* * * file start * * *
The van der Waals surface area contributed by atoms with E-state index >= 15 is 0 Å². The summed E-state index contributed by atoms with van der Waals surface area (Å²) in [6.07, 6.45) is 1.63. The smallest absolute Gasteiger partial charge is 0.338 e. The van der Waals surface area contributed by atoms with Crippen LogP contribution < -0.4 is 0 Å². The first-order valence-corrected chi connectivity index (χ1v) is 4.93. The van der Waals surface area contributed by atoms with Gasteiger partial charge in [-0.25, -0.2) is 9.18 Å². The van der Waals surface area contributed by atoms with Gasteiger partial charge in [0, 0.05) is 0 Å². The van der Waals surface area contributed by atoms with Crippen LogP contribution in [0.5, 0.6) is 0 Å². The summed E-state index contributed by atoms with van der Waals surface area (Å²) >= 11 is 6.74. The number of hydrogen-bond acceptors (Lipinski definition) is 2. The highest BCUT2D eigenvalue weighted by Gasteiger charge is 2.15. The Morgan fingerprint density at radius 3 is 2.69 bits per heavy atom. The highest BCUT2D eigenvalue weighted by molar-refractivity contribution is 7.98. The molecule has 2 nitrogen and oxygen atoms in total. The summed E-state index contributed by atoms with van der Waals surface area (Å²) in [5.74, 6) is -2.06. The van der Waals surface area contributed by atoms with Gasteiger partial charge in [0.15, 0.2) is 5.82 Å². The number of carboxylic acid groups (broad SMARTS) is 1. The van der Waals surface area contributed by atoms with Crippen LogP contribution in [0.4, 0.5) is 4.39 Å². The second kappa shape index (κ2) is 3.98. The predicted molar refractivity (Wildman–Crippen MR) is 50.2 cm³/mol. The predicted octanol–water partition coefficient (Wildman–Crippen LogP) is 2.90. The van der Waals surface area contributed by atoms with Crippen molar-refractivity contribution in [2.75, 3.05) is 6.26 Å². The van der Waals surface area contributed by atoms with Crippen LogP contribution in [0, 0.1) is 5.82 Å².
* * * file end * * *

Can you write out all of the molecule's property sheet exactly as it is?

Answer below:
The van der Waals surface area contributed by atoms with E-state index >= 15 is 0 Å². The summed E-state index contributed by atoms with van der Waals surface area (Å²) in [6.07, 6.45) is 1.63. The smallest absolute Gasteiger partial charge is 0.338 e. The van der Waals surface area contributed by atoms with Crippen LogP contribution < -0.4 is 0 Å². The first-order valence-corrected chi connectivity index (χ1v) is 4.93. The van der Waals surface area contributed by atoms with Gasteiger partial charge in [-0.25, -0.2) is 9.18 Å². The van der Waals surface area contributed by atoms with Gasteiger partial charge in [0, 0.05) is 0 Å². The van der Waals surface area contributed by atoms with Crippen LogP contribution in [0.5, 0.6) is 0 Å². The summed E-state index contributed by atoms with van der Waals surface area (Å²) >= 11 is 6.74. The number of hydrogen-bond acceptors (Lipinski definition) is 2. The highest BCUT2D eigenvalue weighted by Gasteiger charge is 2.15. The Morgan fingerprint density at radius 3 is 2.69 bits per heavy atom. The highest BCUT2D eigenvalue weighted by molar-refractivity contribution is 7.98. The molecule has 2 nitrogen and oxygen atoms in total. The summed E-state index contributed by atoms with van der Waals surface area (Å²) in [5.74, 6) is -2.06. The van der Waals surface area contributed by atoms with Gasteiger partial charge in [0.15, 0.2) is 5.82 Å². The number of carboxylic acid groups (broad SMARTS) is 1. The van der Waals surface area contributed by atoms with Crippen LogP contribution in [0.4, 0.5) is 4.39 Å². The second kappa shape index (κ2) is 3.98. The predicted molar refractivity (Wildman–Crippen MR) is 50.2 cm³/mol. The predicted octanol–water partition coefficient (Wildman–Crippen LogP) is 2.90. The van der Waals surface area contributed by atoms with Crippen molar-refractivity contribution in [2.75, 3.05) is 6.26 Å². The van der Waals surface area contributed by atoms with Crippen LogP contribution in [0, 0.1) is 5.82 Å².